- Therefore, it is necessarily true that an omniscient, omnipotent and perfectly good being exists.
Now, consider a parallel Argument from Vagueness. D1 is crucial to the argument.
D1: A being with maximal excellence* has omnipotence* (which is to be so close to all-powerful that its lone incapacity is negligible; it once failed to push a universe to the left), omniscience* (which is to be virtually all-knowing; it doesn’t know how to play billiards), and perfectly good* (which is to be virtually morally perfect, but it once told a white lie). Maximal greatness* is to have maximal excellence* across all possible worlds.
- A being has maximal excellence* in a given possible world W iff it is omnipotent*, omniscient*, and wholly good* in W.
- A being has maximal greatness* if it has maximal excellence* in every possible world.
- It is possible that there is a being that has maximal greatness*.
- Therefore, possibly, it is necessarily true that an omniscient*, omnipotent*, and perfectly good* being exists.
- Therefore, it is necessarily true that an omniscient*, omnipotent* and perfectly good* being exists.
Once this counter-argument is offered, what a Christian has left is the bare assertion that a being with maximal excellence* isn’t truly god because it has negligible limitations. The question remains: how do we know that the purported attributes of god are true? It is, as it will always be, a matter of faith. There is no way to ascertain that god is eternal, omnipotent, and omniscient. We can ask whether he is perfectly moral, but that’s a separate issue entirely. The thrust that Arguments From Vagueness drive is that there’s no justification for speaking of any infinity with such certainty. There may be an infinity so near to the one a theist reveres that the differences are negligible. That’s precisely what these arguments are designed for.
I wrote the following in response to a Muslim on a New York Times opinion piece on Facebook. Everyone who discusses the actions of the Judeo-Christian and/or Muslim gods focuses far too much on the moral and legal ramifications of said actions. No one realizes that, per the theist, their god is perfectly logical. As such, the logical dimension of an action attributed to this god has to be captured. With that in mind, I offered the following.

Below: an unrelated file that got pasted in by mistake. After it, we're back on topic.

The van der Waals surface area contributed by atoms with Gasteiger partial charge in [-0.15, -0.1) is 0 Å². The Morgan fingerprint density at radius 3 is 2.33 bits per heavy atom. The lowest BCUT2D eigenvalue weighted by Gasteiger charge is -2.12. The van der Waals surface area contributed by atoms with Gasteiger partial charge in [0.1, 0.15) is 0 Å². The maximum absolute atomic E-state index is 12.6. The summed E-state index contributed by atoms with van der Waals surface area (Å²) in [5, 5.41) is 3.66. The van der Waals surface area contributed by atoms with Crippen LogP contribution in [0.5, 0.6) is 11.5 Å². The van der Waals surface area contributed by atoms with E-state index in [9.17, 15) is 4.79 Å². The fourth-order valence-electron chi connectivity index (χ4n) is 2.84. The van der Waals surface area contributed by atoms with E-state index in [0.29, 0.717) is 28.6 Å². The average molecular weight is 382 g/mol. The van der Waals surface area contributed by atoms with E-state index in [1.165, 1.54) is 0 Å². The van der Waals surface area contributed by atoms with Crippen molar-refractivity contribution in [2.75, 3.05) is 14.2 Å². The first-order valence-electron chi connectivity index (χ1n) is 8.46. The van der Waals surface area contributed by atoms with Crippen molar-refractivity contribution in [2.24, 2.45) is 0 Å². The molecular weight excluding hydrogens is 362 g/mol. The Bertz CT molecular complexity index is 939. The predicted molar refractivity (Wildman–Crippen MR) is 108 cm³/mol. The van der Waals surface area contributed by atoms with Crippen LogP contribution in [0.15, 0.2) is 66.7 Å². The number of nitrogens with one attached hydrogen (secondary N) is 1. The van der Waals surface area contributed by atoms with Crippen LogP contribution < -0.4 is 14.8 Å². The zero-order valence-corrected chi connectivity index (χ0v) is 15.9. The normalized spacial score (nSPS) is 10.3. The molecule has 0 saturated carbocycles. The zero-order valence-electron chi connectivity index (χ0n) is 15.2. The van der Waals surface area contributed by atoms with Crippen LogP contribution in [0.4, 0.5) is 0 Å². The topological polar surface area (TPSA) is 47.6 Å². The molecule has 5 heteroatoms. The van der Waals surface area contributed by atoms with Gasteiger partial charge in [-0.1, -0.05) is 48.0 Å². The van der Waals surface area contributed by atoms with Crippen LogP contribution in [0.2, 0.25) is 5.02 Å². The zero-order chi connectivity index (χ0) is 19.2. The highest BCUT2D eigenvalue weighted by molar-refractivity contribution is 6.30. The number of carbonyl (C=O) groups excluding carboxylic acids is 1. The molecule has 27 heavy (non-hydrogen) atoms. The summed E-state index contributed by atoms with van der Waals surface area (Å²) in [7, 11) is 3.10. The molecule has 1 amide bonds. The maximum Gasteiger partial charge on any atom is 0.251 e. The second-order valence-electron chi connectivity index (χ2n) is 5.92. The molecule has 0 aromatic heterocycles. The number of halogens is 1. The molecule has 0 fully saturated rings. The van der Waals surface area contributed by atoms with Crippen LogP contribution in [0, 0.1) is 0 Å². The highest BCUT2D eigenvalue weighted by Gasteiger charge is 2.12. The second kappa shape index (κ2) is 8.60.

Even if punishing children for the crimes of their parents is either moral or legal, though we haven’t apprehended that as of yet, there’s still the issue that it isn’t logical. Logic is a priori and therefore, logic for humans is logic for the god of monotheism. Just as we can’t make a round square or sided circle, neither can god. Per the philosophically inclined theist, the laws of logic, as an extension of his creative power, are part of him and as such, he can’t violate his own nature. As such, god would be perfectly logical and would thus reason perfectly, which means he wouldn’t commit logical fallacies. Given that, he wouldn’t commit an act that’s based in the fallacy of guilt by association. To punish a child for their parents crimes is exactly that! God would be finding someone guilty do to their association or more specifically, their relation to a sinner.
To my mind, this is the ultimate defeater because it should be clear that the Judeo-Christian and Muslim gods have acted on the basis of fallacious logic. It would make more sense that such actions are the actions of people who wished to attribute said actions to a god, perhaps for sake of justifying their actions and attempting to spare themselves any guilt they might have felt. Clearly, however, a perfectly logical god wouldn’t base any of its actions on fallacious logic. The doctrine of original sin, for instance, is itself based on guilt by association. So even if a Christian fails to see the moral failing in such a doctrine, they would have to concede that there’s certainly a logical failing.
As is commonplace when discussing religion, there’s always someone who will disagree, either because they’re religious or are agnostics who favor belief over non-belief. This individual contended that the soundness of informal fallacies is established a posteriori rather than a priori. He also stated that god might have written guilt into our DNA and that therefore, it is heritable. I found that both of these contentions neither change my argument nor succeed at defeating it.
The reason for this is because I don’t think that every informal fallacy’s soundness is determined a posteriori. If soundness is reached via reason, and I see no reason to add an empirical dimension to determine the soundness of an informal fallacy, then that is also a priori. Even still, however, a perfectly logical being wouldn’t reason fallaciously, let alone base his actions on fallacious reasoning. Even if inherited guilt was built into our DNA, which no empirical research has shown, there’s still a logical issue with making a child pay for their parents sins. So even if I somehow inherit the guilt of my mother’s marital infedility, that doesn’t mean that I should pay the price for her adultery.